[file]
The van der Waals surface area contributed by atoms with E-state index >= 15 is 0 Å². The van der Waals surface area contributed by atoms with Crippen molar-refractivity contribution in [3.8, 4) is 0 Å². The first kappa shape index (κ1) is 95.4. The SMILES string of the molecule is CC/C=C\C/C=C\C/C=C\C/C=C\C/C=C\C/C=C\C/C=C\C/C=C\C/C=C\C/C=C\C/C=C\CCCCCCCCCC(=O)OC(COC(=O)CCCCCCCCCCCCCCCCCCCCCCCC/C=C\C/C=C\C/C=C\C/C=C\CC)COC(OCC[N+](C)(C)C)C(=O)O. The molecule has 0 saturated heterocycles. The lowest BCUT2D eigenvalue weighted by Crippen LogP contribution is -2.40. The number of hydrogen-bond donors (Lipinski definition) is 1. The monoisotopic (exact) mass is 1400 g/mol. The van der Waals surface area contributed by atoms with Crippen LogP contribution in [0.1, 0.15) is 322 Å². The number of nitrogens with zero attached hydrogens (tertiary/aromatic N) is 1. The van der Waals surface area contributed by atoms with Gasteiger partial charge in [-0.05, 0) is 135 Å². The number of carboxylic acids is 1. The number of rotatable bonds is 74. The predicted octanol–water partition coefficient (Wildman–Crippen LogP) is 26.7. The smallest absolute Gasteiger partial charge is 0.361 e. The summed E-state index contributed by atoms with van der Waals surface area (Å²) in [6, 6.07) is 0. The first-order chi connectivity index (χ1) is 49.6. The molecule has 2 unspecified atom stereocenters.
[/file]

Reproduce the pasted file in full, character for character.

The van der Waals surface area contributed by atoms with E-state index >= 15 is 0 Å². The van der Waals surface area contributed by atoms with Crippen molar-refractivity contribution in [3.8, 4) is 0 Å². The first kappa shape index (κ1) is 95.4. The SMILES string of the molecule is CC/C=C\C/C=C\C/C=C\C/C=C\C/C=C\C/C=C\C/C=C\C/C=C\C/C=C\C/C=C\C/C=C\CCCCCCCCCC(=O)OC(COC(=O)CCCCCCCCCCCCCCCCCCCCCCCC/C=C\C/C=C\C/C=C\C/C=C\CC)COC(OCC[N+](C)(C)C)C(=O)O. The molecule has 0 saturated heterocycles. The lowest BCUT2D eigenvalue weighted by Crippen LogP contribution is -2.40. The number of hydrogen-bond donors (Lipinski definition) is 1. The monoisotopic (exact) mass is 1400 g/mol. The van der Waals surface area contributed by atoms with Crippen LogP contribution in [0.1, 0.15) is 322 Å². The number of nitrogens with zero attached hydrogens (tertiary/aromatic N) is 1. The van der Waals surface area contributed by atoms with Gasteiger partial charge in [-0.05, 0) is 135 Å². The number of carboxylic acids is 1. The number of rotatable bonds is 74. The predicted octanol–water partition coefficient (Wildman–Crippen LogP) is 26.7. The smallest absolute Gasteiger partial charge is 0.361 e. The summed E-state index contributed by atoms with van der Waals surface area (Å²) in [6, 6.07) is 0. The first-order chi connectivity index (χ1) is 49.6. The molecule has 2 unspecified atom stereocenters.